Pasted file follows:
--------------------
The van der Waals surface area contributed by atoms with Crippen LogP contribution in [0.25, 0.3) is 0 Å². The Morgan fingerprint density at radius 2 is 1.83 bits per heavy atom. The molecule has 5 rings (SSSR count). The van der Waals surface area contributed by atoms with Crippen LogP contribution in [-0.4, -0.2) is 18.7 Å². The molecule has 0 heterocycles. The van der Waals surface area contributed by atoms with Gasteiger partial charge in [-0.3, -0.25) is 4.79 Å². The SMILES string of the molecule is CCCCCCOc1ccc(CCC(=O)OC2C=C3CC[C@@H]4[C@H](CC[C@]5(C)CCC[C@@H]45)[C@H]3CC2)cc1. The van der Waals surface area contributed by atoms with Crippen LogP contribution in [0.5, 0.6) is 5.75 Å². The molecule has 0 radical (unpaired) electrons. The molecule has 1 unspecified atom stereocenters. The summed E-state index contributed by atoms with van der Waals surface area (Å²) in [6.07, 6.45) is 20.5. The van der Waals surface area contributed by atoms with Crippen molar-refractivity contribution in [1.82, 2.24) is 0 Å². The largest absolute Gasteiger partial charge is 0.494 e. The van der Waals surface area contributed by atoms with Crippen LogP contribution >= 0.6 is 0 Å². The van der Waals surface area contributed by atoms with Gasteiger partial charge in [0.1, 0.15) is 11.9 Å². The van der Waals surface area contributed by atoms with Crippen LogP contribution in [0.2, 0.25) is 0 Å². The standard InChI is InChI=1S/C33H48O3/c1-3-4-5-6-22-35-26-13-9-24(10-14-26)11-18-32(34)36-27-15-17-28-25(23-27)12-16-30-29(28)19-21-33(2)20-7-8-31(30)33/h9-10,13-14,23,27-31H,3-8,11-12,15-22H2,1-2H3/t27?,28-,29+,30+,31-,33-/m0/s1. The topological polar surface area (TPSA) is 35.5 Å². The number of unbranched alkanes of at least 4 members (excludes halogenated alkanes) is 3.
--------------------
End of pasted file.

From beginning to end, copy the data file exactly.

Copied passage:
The van der Waals surface area contributed by atoms with Crippen LogP contribution in [0.25, 0.3) is 0 Å². The Morgan fingerprint density at radius 2 is 1.83 bits per heavy atom. The molecule has 5 rings (SSSR count). The van der Waals surface area contributed by atoms with Crippen LogP contribution in [-0.4, -0.2) is 18.7 Å². The molecule has 0 heterocycles. The van der Waals surface area contributed by atoms with Gasteiger partial charge in [-0.3, -0.25) is 4.79 Å². The SMILES string of the molecule is CCCCCCOc1ccc(CCC(=O)OC2C=C3CC[C@@H]4[C@H](CC[C@]5(C)CCC[C@@H]45)[C@H]3CC2)cc1. The van der Waals surface area contributed by atoms with Crippen LogP contribution in [0.5, 0.6) is 5.75 Å². The molecule has 0 radical (unpaired) electrons. The molecule has 1 unspecified atom stereocenters. The summed E-state index contributed by atoms with van der Waals surface area (Å²) in [6.07, 6.45) is 20.5. The van der Waals surface area contributed by atoms with Crippen molar-refractivity contribution in [1.82, 2.24) is 0 Å². The largest absolute Gasteiger partial charge is 0.494 e. The van der Waals surface area contributed by atoms with Crippen LogP contribution >= 0.6 is 0 Å². The van der Waals surface area contributed by atoms with Gasteiger partial charge in [0.1, 0.15) is 11.9 Å². The van der Waals surface area contributed by atoms with Crippen LogP contribution in [0.2, 0.25) is 0 Å². The standard InChI is InChI=1S/C33H48O3/c1-3-4-5-6-22-35-26-13-9-24(10-14-26)11-18-32(34)36-27-15-17-28-25(23-27)12-16-30-29(28)19-21-33(2)20-7-8-31(30)33/h9-10,13-14,23,27-31H,3-8,11-12,15-22H2,1-2H3/t27?,28-,29+,30+,31-,33-/m0/s1. The topological polar surface area (TPSA) is 35.5 Å². The number of unbranched alkanes of at least 4 members (excludes halogenated alkanes) is 3.